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INTERVIEW - Brazil remains a good investment destination for renewables

Apex office.

Sep 4 (Renewables Now) - The Brazilian economy has been facing a number of setbacks in the past years due to a serious economic recession. Demand for utility-scale renewable energy has been hurt, but there are signs of recovery. 

Renewables Now discussed the prospects for the sector with Juliana Vasconcelos, Investment Coordinator at the Brazilian Trade and Investment Promotion Agency (Apex-Brasil).

Q: How is the renewable sector doing amid the economic crisis?

A: Apex-Brasil has seen signs of growth, including the upcoming tenders, but also discussions about the signing of more energy supply contracts in the future and expectations for increasing demand. According to us, both wind and solar have a bright future. Some foreign investors working with Apex are already making steps to assess Brazil's solar demand.

Q: How do investors see the Brazilian renewable energy market?

A: The Brazilian energy sector has a solid foundation, given its history, regulatory structure and integrated system, so the country offers stability for the green industry. Quite naturally, a certain degree of uncertainty has been created by the changes in demand on the market, due to the recession.

Q: In the previous months, the government cancelled energy auctions and even created a termination tender to resolve the issue of excess energy. How did renewable investors respond to this situation?

A: There was a natural fear on part of the investors, due to the change in what had been a stable cycle until then, but those in the energy sector are always looking at the medium to long term. So in this regard, investors are more inclined to observe what is happening without rushing to halt activities. They are keeping an eye on, among other things, the regulatory calibrations and whether there will be any changes in policy concerning net metering.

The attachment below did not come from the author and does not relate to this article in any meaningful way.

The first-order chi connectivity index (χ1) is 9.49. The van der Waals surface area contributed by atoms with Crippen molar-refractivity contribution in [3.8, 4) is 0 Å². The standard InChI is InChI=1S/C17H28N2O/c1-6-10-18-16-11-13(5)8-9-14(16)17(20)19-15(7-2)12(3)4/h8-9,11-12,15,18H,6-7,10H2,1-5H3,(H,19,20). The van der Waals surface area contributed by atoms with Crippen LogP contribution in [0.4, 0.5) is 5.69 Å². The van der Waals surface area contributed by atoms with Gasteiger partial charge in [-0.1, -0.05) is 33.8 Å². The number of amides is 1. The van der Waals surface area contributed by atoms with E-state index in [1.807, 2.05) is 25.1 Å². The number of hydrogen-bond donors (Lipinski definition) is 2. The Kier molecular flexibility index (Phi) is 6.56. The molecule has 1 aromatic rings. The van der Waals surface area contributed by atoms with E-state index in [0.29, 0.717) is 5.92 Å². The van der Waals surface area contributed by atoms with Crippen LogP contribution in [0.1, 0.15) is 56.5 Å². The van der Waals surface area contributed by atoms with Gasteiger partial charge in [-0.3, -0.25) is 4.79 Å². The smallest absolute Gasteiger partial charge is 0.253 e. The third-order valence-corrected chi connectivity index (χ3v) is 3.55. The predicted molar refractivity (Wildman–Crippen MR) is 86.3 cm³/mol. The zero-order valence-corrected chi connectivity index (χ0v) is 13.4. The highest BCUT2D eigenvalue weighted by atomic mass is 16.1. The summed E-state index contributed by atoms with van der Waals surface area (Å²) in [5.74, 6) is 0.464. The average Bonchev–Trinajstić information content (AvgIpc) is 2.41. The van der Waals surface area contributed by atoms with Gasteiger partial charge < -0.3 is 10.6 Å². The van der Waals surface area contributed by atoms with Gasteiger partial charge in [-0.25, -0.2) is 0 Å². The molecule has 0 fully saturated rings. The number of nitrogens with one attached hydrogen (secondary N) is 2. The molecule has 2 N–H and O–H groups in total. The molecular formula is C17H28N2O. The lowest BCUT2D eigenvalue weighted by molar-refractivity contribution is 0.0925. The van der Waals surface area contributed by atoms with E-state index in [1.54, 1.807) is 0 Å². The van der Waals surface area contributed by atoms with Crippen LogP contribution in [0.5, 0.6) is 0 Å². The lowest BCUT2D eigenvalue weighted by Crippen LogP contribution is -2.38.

Investors are also observing the adjustments the government is making, including the move to correct some mistakes and scrap projects that would have never been realised, thus opening up space for new competitive offers. Brazil is still a good investment destination for renewables, when compared to the rest of the world level.

Q: How do foreign investors approach the Brazilian market?

A: As usual, investors are betting on strategic partners, both among domestic firms and internationally, for the creation of joint ventures. In energy generation, investors are focusing on opportunities for private equity participation and project acquisitions. When it comes to manufacturing, more and more opportunities are arising with the establishment of new factories and introduction of new technologies in the country.

Q: How does Apex-Brasil promote the renewable area in the country?

A: The agency has been working with renewable energies since 2009, most strongly with wind energy. At first, we started with the mapping of technologies and gaps for the promotion of wind power. At the moment, we focus on productive investments for the country, working in partnerships with associations and governments to boost the market.

In 2012 we also ventured into solar energy and just as it was with wind, we did the mapping as well as elaborated comparative reports of labor costs, and so on. Apex-Brasil also eyes more opportunities in DG and the free market.

Q: In Apex's view, what are the future prospects for investments in Brazil?

A: We expect greater interest in the free market, which we see as a national trend. The launch of public consultations will help the country to develop a new model for its electricity market, stimulating not only distributed generation but also the free market and the increased use of renewable sources.

We are also optimistic about the new tenders scheduled for December. Overall, the sector is moving towards a maturity of both consumers and utility companies.

Before ending the interview, Juliana pointed out that research and development (R&D) is another important element of the renewable market. R&D has the potential to turn Brazil into a technological innovation hotspot, in addition to a hot market for renewable energy generation.

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Lucas is based in Brazil. He joined Renewables Now to expand coverage of the Ibero-American market, a highly attractive destination for green energy investment.

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